a) The Charter of Fundamental Rights of the European Union
Article 23 of the Charter provides that equality between women and men must be ensured in all areas, including employment, work and pay. It also stipulates that the principle of equality shall not prevent the maintenance or adoption of measures providing for specific advantages in favour of the under-represented sex.
Article 33 of the Charter provides that in order to reconcile family and professional life, everyone shall have the right to protection from dismissal for a reason connected with maternity and the right to paid maternity leave and to parental leave following the birth or adoption of a child.
b) The legislative powers and their limits
According to Article 19 of the Treaty on the Functioning of the European Union (TFEU), the Union is empowered to take appropriate action to combat discrimination, including based on sex.
According to Article 153 TFEU, the Union is empowered to adopt measures, including directives setting minimum requirements, to support and complement the activities of the Member States, inter alia, in the field of equality between men and women with regard to labour market opportunities and treatment at work. Directives adopted on the basis of Article 153 TFEU shall avoid imposing administrative, financial and legal constraints in a way which would hold back the creation and development of small and medium-sized undertakings. Article 157(3) TFEU empowers the Union legislature to adopt measures to ensure the application of the principle of equal opportunities and equal treatment of men and women in matters of employment and occupation, including the principle of equal pay for equal work or work of equal value. Article 157(4) TFEU specifies that the principle of equal treatment shall not prevent any Member State from maintaining or adopting measures providing for specific advantages in order to make it easier for the underrepresented sex to pursue a vocational activity or to prevent or compensate for disadvantages in professional careers.
c) Existing measures
European Union Directives prohibit discrimination and promote gender equality in employment and occupation, in self-employment, in the access to and supply of goods and services and in social security, and lay down rights related to maternity and parental leave.
Directive 2006/54/EC of the European Parliament and of the Council (12) guarantees equal treatment of men and women in access to employment, including promotion, and to vocational training; working conditions, including pay; and occupational social security schemes. Commission Recommendation 2014/124/EU(13) aims to strengthen the Principle of equal pay between men and women through transparency.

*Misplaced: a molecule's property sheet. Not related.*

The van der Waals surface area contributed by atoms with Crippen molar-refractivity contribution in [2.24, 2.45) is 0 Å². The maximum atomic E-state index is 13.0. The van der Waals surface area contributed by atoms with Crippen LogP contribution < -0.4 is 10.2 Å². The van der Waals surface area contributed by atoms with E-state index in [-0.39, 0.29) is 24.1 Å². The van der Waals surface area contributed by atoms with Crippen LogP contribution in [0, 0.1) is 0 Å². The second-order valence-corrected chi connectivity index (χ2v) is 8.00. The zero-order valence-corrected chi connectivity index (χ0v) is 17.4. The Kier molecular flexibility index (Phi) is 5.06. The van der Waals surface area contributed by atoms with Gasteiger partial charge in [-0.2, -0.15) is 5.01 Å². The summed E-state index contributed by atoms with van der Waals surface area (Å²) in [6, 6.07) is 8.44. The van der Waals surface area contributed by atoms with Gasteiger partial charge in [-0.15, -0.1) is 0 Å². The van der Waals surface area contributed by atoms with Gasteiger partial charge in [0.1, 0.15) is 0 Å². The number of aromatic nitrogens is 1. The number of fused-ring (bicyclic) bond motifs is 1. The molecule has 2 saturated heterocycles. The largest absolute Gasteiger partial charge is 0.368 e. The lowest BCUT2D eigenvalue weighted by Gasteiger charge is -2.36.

Council Directive 79/7/EEC(14) provides for equal treatment of men and women in matters of social security such as statutory social security schemes which provide protection against sickness, invalidity, accidents at work and occupational diseases, unemployment and risks related to old age; and social assistance which supplements or replaces the basic schemes. Council Directive 2004/113/EC(15) guarantees equal treatment between men and women in access to and supply of goods and services. Directive 2010/41/EU of the European Parliament and of the Council(16) clarifies that the principle of equal treatment between men and women applies to self-employed workers and where spouses or life partners of a self-employed worker participate in his or her activities.
Council Directive 92/85/EEC(17) contains measures to encourage improvements in the safety and health at work of pregnant workers and workers who have recently given birth or who are breastfeeding and establishes the right to maternity leave for the duration of 14 weeks and guarantees protection against dismissal during the period from the beginning of pregnancy to the end of the maternity leave.
Council Directive 2010/18/EU(18) establishes the right to parental leave and sets out minimum requirements for that leave (4 months for each parent, at least one month of which cannot be transferred to the other parent) as well as protection of employment rights and when returning to work and the right to leave from work on grounds of force majeure.
(12) Directive 2006/54/EC of the European Parliament and of the Council of 5 July 2006 on the implementation of the Principle of equal opportunities and equal treatment of men and women in matters of employment and occupation (recast) OJ L 204, 26.7.2006, p. 23.
(13) Commission Recommendation of 7 March 2014 on strengthening the Principle of equal pay between men and women through transparency, OJ L 69, 8.3.2014, p. 112.
(14) Council Directive 79/7/EEC of 19 December 1978 on the progressive implementation of the Principle of equal treatment for men and women in matters of social security, OJ L 6, 10.1.1979, p. 24.
(15) Council Directive 2004/113/EC of 13 December 2004 implementing the Principle of equal treatment between men and women in the access to and supply of goods and services OJ L 373, 21.12.2004, p. 37.
(16) Directive 2010/41/EU of the European Parliament and of the Council of 7 July 2010 on the application of the Principle of equal treatment between men and women engaged in an activity in a self-employed capacity, OJ L 180, 15.7.2010, p.1.
(17) Council Directive 92/85/EEC of 19 October 1992 on the introduction of measures to encourage improvements in the safety and health at work of pregnant workers and workers who have recently given birth or are breastfeeding (tenth individual Directive within the meaning of Article 16 (1) of Directive 89/391/EEC), OJ L 348, 28.11.1992, p. 1.
(18) Council Directive 2010/18/EU of 8 March 2010 implementing the revised Framework Agreement on parental leave concluded by BUSINESSEUROPE, UEAPME, CEEP and ETUC and repealing Directive 96/34/EC, OJ L 68, 18.3.2010, p. 13.